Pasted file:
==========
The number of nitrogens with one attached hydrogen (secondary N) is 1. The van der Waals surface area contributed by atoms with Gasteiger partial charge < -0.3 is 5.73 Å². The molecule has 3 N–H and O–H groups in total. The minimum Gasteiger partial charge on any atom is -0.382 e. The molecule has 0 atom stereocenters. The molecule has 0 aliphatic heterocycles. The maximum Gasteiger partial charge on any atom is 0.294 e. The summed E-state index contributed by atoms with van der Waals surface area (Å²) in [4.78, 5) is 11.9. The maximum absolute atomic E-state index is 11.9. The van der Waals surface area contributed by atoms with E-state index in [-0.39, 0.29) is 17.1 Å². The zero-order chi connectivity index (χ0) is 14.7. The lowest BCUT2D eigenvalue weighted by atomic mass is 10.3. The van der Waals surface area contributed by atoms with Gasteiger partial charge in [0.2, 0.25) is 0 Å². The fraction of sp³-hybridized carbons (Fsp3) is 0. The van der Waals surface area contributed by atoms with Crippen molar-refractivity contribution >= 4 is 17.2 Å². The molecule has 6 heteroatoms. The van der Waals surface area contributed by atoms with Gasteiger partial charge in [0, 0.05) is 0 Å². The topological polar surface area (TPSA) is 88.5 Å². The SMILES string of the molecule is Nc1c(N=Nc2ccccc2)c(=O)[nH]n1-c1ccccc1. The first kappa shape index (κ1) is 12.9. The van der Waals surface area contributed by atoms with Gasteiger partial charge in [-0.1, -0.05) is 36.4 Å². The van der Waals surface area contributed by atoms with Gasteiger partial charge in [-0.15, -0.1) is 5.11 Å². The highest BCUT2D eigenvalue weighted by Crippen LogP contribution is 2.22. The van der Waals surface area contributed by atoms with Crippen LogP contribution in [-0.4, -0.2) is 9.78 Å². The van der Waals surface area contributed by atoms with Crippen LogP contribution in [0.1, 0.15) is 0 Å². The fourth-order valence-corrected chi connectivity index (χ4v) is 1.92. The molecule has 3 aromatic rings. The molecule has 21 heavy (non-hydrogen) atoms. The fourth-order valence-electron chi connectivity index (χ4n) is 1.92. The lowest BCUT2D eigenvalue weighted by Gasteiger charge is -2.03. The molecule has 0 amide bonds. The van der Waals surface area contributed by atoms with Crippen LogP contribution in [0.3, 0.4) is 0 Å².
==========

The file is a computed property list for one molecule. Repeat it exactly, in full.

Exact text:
The number of nitrogens with one attached hydrogen (secondary N) is 1. The van der Waals surface area contributed by atoms with Gasteiger partial charge < -0.3 is 5.73 Å². The molecule has 3 N–H and O–H groups in total. The minimum Gasteiger partial charge on any atom is -0.382 e. The molecule has 0 atom stereocenters. The molecule has 0 aliphatic heterocycles. The maximum Gasteiger partial charge on any atom is 0.294 e. The summed E-state index contributed by atoms with van der Waals surface area (Å²) in [4.78, 5) is 11.9. The maximum absolute atomic E-state index is 11.9. The van der Waals surface area contributed by atoms with E-state index in [-0.39, 0.29) is 17.1 Å². The zero-order chi connectivity index (χ0) is 14.7. The lowest BCUT2D eigenvalue weighted by atomic mass is 10.3. The van der Waals surface area contributed by atoms with Gasteiger partial charge in [0.2, 0.25) is 0 Å². The fraction of sp³-hybridized carbons (Fsp3) is 0. The van der Waals surface area contributed by atoms with Crippen molar-refractivity contribution >= 4 is 17.2 Å². The molecule has 6 heteroatoms. The van der Waals surface area contributed by atoms with Gasteiger partial charge in [0, 0.05) is 0 Å². The topological polar surface area (TPSA) is 88.5 Å². The SMILES string of the molecule is Nc1c(N=Nc2ccccc2)c(=O)[nH]n1-c1ccccc1. The first kappa shape index (κ1) is 12.9. The van der Waals surface area contributed by atoms with Gasteiger partial charge in [-0.1, -0.05) is 36.4 Å². The van der Waals surface area contributed by atoms with Gasteiger partial charge in [-0.15, -0.1) is 5.11 Å². The highest BCUT2D eigenvalue weighted by Crippen LogP contribution is 2.22. The van der Waals surface area contributed by atoms with Crippen LogP contribution in [-0.4, -0.2) is 9.78 Å². The van der Waals surface area contributed by atoms with Crippen LogP contribution in [0.1, 0.15) is 0 Å². The fourth-order valence-corrected chi connectivity index (χ4v) is 1.92. The molecule has 3 aromatic rings. The molecule has 21 heavy (non-hydrogen) atoms. The fourth-order valence-electron chi connectivity index (χ4n) is 1.92. The lowest BCUT2D eigenvalue weighted by Gasteiger charge is -2.03. The molecule has 0 amide bonds. The van der Waals surface area contributed by atoms with Crippen LogP contribution in [0.3, 0.4) is 0 Å².